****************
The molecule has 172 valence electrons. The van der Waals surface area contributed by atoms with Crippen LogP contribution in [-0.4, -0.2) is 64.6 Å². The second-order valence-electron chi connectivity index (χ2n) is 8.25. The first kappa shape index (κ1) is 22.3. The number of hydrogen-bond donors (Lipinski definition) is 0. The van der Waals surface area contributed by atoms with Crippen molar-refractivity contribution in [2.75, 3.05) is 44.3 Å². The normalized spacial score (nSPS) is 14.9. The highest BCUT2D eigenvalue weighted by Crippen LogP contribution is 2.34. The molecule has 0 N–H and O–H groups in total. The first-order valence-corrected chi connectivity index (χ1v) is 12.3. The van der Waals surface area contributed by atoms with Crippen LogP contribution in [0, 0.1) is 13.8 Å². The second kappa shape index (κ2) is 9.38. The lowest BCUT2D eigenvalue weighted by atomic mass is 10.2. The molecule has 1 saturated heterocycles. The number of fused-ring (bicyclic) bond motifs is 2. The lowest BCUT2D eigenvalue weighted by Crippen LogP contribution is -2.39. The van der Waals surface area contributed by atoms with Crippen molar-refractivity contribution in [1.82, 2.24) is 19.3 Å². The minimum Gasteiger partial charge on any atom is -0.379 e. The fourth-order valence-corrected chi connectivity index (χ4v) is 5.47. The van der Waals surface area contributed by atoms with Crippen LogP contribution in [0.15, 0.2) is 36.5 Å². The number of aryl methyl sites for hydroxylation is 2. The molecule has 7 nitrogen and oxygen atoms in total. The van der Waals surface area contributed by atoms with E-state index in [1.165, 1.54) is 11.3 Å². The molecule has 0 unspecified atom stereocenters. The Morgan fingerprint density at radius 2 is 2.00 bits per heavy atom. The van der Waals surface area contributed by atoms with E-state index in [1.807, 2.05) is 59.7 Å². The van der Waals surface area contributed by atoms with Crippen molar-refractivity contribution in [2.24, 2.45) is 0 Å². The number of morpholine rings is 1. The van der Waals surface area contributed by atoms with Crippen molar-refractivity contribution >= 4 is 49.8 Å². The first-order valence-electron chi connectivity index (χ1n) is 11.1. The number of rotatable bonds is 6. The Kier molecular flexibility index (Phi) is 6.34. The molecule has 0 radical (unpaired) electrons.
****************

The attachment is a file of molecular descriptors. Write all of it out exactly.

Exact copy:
The molecule has 172 valence electrons. The van der Waals surface area contributed by atoms with Crippen LogP contribution in [-0.4, -0.2) is 64.6 Å². The second-order valence-electron chi connectivity index (χ2n) is 8.25. The first kappa shape index (κ1) is 22.3. The number of hydrogen-bond donors (Lipinski definition) is 0. The van der Waals surface area contributed by atoms with Crippen molar-refractivity contribution in [2.75, 3.05) is 44.3 Å². The normalized spacial score (nSPS) is 14.9. The highest BCUT2D eigenvalue weighted by Crippen LogP contribution is 2.34. The molecule has 0 N–H and O–H groups in total. The first-order valence-corrected chi connectivity index (χ1v) is 12.3. The van der Waals surface area contributed by atoms with Crippen LogP contribution in [0, 0.1) is 13.8 Å². The second kappa shape index (κ2) is 9.38. The lowest BCUT2D eigenvalue weighted by atomic mass is 10.2. The molecule has 1 saturated heterocycles. The number of fused-ring (bicyclic) bond motifs is 2. The lowest BCUT2D eigenvalue weighted by Crippen LogP contribution is -2.39. The van der Waals surface area contributed by atoms with Crippen molar-refractivity contribution in [1.82, 2.24) is 19.3 Å². The minimum Gasteiger partial charge on any atom is -0.379 e. The fourth-order valence-corrected chi connectivity index (χ4v) is 5.47. The van der Waals surface area contributed by atoms with Crippen LogP contribution in [0.15, 0.2) is 36.5 Å². The number of aryl methyl sites for hydroxylation is 2. The molecule has 7 nitrogen and oxygen atoms in total. The van der Waals surface area contributed by atoms with E-state index in [1.165, 1.54) is 11.3 Å². The molecule has 0 unspecified atom stereocenters. The Morgan fingerprint density at radius 2 is 2.00 bits per heavy atom. The van der Waals surface area contributed by atoms with E-state index in [1.807, 2.05) is 59.7 Å². The van der Waals surface area contributed by atoms with Crippen molar-refractivity contribution in [2.24, 2.45) is 0 Å². The number of morpholine rings is 1. The van der Waals surface area contributed by atoms with Crippen molar-refractivity contribution >= 4 is 49.8 Å². The first-order valence-electron chi connectivity index (χ1n) is 11.1. The number of rotatable bonds is 6. The Kier molecular flexibility index (Phi) is 6.34. The molecule has 0 radical (unpaired) electrons.